My lived experience as a Black woman played a huge part in how I approached this position. Although I had been working on diversity issues through my presidency role at the UBC Africa Awareness Initiative, through this role I learned so much more than I expected. This opportunity allowed me to be in rooms and spaces I would never have expected; from engaging with Deans and the President of UBC, to moderating panels with Vancouver’s leaders. I am so grateful that what was originally a terrifying experience of not getting the technical engineering co-op I had expected, led to something so much greater and more fulfilling.

Ashley's work in EDI

Where do you find your inspiration to use your degree to make an impact on our world?

Having grown up across Africa, the abundance of renewable energy resources, coupled with the inability to harness them, lit a passion in me to delve into clean energy. I am passionate about helping the world utilize valuable resources and I want to work on projects that work towards this narrative. After landing my first co-op position in hydrogen fuel cells, it really confirmed my desire to work in clean energy, the future seemed so much brighter. My family has always pushed me to reach for the stars, and for me that meant involving myself in cutting edge technology. I am grateful to have met incredible people along the way that have helped guide my journey.

What are your future plans to make a difference in our world?

I plan to continue to pursue my interest in clean energy and continue to work in the industry. But I also want to continue with work in equity, diversity, and inclusion, whether in a formal or in an informal role. These two paths fulfill my passions in different ways, and I’d be honoured to continue both of them.

What are some contributions you would like to make when it comes to your field?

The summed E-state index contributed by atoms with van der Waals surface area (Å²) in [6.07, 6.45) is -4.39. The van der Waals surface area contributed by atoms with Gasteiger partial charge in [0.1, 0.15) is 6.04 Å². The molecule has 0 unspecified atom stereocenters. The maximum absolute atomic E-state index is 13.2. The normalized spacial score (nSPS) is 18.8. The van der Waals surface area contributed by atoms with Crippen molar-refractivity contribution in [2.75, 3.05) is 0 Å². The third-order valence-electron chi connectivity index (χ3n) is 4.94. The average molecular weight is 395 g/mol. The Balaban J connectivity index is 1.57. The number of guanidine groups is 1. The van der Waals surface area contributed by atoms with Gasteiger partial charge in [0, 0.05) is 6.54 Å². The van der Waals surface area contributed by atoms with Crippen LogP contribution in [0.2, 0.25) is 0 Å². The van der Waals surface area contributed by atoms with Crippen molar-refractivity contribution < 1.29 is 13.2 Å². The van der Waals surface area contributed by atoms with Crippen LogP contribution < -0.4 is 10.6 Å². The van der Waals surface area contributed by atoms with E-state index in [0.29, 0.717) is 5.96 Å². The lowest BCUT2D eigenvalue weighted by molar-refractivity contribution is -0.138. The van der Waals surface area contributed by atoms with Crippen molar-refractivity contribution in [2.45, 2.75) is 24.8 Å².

My goal has always been to work in clean energy. Growing up in East Africa and seeing the lack of use of renewable energy resources has ensured that with the experience I gain I will eventually go back home to utilize my knowledge and expertise to create and work with entities that further clean energy at home.

UBC's Clean Energy Research

As a Black woman in engineering, I am in the minority at UBC. At UBC, we do not currently have any Black engineering faculty members at the Vancouver campus. It is important for Black students at UBC to see their reflection in the faculty hired at UBC. Having Black faculty members would not only provide academic guidance, but role models for students and present unique learning and collaborative opportunities for current faculty and UBC as a whole. I really urge UBC Engineering to take this lack of Black faculty seriously as it has detrimental effects on Black students and the general student body.

Student in a lab holding a mini Erlenmeyer flask.

Chemical and Biological Engineering

Chemical and biological engineers will be equipped to excel in a number of fast-growing and highly paid fields, including biotechnology, food, environmental services, bioenergy, forestry, biopharmaceuticals, health care and biomedical engineering.

Chemical and Biological Engineering